Q.1) ‘At present, India’s connect with its South Asian neighbours is weaker than it has been for a very long time.’ What do you think are the reasons for India’s sinking relationship with its South Asian neighbors? Give some suggestive measures to be taken to renew and strengthen the relationship. (GS–2)


  • In the present time, India’s connect with its South Asian neighbours is weaker than it has been for a very long time.

What are the reasons for which India’s present state of relation with its South Asian neighbors is weaker than it has been?

The reasons for which India’s present state of relation with its South Asian neighbors is weaker than it has been are as follows:

SAARC not in ideal terms with India:

  • The first problem is that for various reasons, other governments in the SAARC region are either not on ideal terms with India, or facing political turbulence.
  • For example: In the Maldives, President Yameen Abdul Gayoom has gone out of his way to challenge the India, whether it is on his crackdown on the opposition, invitations to China, or even breaking with India’s effort to isolate Pakistan at SAARC.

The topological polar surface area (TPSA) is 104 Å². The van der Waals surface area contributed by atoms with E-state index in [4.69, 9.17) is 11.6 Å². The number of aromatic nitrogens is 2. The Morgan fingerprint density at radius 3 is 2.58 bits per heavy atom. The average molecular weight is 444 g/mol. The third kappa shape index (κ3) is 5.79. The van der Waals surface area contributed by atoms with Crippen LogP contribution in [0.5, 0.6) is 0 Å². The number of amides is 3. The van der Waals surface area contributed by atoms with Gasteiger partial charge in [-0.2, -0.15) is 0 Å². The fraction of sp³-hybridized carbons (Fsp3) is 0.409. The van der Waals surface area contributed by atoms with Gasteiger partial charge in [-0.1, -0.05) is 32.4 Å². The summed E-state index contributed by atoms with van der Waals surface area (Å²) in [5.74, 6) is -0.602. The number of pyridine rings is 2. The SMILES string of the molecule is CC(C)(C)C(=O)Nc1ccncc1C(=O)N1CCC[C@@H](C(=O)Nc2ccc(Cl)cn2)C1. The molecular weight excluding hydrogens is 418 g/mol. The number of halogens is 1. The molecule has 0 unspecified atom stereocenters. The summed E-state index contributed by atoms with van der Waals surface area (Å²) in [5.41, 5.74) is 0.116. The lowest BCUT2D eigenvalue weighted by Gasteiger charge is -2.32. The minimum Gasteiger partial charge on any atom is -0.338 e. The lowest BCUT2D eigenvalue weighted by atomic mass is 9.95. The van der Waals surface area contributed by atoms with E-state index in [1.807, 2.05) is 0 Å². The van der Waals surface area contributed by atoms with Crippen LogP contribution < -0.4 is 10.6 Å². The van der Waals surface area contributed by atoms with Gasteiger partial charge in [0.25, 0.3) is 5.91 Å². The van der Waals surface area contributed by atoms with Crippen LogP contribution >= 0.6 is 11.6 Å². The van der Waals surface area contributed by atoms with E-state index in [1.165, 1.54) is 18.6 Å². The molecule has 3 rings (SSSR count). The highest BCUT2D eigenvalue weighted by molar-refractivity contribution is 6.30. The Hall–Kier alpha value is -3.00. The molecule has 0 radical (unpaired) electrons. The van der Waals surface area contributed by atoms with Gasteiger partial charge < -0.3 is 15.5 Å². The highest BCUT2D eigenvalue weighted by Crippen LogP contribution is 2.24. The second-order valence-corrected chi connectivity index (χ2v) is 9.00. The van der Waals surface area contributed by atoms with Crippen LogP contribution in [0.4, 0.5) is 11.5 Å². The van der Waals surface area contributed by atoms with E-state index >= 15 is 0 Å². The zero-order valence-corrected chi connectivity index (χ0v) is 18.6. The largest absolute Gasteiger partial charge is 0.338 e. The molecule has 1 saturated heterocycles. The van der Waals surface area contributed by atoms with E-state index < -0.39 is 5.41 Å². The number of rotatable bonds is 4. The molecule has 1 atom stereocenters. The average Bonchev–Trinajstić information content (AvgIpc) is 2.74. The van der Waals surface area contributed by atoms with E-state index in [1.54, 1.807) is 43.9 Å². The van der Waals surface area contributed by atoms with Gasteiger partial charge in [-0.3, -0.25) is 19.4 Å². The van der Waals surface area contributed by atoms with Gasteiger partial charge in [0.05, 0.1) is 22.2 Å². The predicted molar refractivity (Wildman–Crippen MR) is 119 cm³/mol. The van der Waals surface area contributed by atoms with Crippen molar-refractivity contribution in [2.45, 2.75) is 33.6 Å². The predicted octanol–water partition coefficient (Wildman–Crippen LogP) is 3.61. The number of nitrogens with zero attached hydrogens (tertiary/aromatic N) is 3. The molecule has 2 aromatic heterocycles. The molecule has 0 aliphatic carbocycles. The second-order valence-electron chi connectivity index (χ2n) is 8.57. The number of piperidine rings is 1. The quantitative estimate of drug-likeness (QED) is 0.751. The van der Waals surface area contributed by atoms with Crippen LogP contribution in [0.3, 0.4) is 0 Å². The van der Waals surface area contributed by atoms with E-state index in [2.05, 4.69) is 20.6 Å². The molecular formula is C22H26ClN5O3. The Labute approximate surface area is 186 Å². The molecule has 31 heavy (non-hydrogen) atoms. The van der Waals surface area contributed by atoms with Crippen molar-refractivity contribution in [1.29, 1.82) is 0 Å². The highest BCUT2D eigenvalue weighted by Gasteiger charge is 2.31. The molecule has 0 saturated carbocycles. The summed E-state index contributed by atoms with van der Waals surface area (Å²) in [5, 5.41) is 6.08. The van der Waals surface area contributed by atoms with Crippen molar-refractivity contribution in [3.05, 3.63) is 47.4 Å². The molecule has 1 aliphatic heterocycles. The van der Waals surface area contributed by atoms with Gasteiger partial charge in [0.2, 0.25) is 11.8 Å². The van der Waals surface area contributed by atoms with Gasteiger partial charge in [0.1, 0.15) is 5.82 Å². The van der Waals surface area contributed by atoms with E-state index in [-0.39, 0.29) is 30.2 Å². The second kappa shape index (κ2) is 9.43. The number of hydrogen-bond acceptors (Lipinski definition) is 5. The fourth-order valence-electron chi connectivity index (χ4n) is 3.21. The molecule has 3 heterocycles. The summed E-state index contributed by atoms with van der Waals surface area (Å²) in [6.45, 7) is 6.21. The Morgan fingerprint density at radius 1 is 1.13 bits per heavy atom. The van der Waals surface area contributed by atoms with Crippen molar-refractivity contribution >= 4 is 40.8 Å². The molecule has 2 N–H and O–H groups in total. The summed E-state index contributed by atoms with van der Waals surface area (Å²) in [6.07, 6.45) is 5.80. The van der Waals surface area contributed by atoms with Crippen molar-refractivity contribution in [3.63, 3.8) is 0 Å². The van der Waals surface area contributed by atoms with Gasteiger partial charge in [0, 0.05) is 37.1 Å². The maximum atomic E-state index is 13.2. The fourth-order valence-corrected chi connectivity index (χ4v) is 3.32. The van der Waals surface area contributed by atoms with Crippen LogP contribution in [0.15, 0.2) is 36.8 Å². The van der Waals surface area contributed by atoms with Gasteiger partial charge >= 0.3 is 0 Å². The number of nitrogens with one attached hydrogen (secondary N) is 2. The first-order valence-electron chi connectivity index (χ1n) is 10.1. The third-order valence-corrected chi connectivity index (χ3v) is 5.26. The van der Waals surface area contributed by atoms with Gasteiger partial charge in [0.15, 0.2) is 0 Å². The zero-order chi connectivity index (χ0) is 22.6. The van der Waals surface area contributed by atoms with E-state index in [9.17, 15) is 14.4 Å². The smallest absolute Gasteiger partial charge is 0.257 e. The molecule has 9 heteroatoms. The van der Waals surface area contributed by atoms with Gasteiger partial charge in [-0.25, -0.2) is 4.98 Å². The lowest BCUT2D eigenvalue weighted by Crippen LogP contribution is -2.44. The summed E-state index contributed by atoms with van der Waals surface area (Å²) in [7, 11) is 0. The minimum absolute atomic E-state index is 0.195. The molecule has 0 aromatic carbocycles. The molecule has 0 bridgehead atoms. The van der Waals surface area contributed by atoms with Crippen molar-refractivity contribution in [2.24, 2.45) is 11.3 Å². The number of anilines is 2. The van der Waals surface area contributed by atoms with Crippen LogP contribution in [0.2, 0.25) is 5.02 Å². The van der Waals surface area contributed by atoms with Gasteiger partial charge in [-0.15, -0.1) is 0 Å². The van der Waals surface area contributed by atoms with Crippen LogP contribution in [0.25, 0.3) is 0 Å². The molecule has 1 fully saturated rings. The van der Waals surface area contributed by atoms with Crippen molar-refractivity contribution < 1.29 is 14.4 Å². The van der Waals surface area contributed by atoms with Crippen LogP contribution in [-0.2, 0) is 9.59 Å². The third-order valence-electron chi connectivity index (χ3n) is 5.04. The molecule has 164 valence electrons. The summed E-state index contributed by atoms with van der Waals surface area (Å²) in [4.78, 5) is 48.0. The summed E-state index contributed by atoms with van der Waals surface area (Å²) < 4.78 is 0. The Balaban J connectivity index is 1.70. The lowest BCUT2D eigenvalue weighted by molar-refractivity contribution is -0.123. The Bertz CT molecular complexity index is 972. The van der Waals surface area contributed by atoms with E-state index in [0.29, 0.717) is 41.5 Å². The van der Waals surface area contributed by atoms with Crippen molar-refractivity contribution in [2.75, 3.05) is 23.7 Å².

• In Nepal, the K.P. Sharma Oli government is certainly not India’s first choice.
  • In other parts of the neighbourhood, where relations have been comparatively better for the past few years, upcoming elections could turn the tables on India.

China’s unprecedented attacks:

  • The next problem is the impact of China’s unprecedented attacks into each of these countries.
  • For example: Instead of telling the Nepal government to sort out issues with India, as it had in the past, China opened up an array of alternative trade and connectivity options after the 2015 India-Nepal border blockade: from the highway to Lhasa, cross-border railway lines to the development of dry ports.

India’s hard power tactics in the neighborhood:

  • The third issue is that the Modi government’s decision to use hard power tactics in the neighbourhood has had a boomerang effect.
  • For example: The “surgical strikes” on Pakistan of 2016 have been followed by a greater number of ceasefire violations and cross-border infiltration on the Line of Control.
  • While many of these factors are hard to reverse, the fundamental facts of geography and shared cultures in South Asia are also undeniable, and India must focus its efforts to return to a more comfortable peace, and to “Making the Neighbourhood First Again”.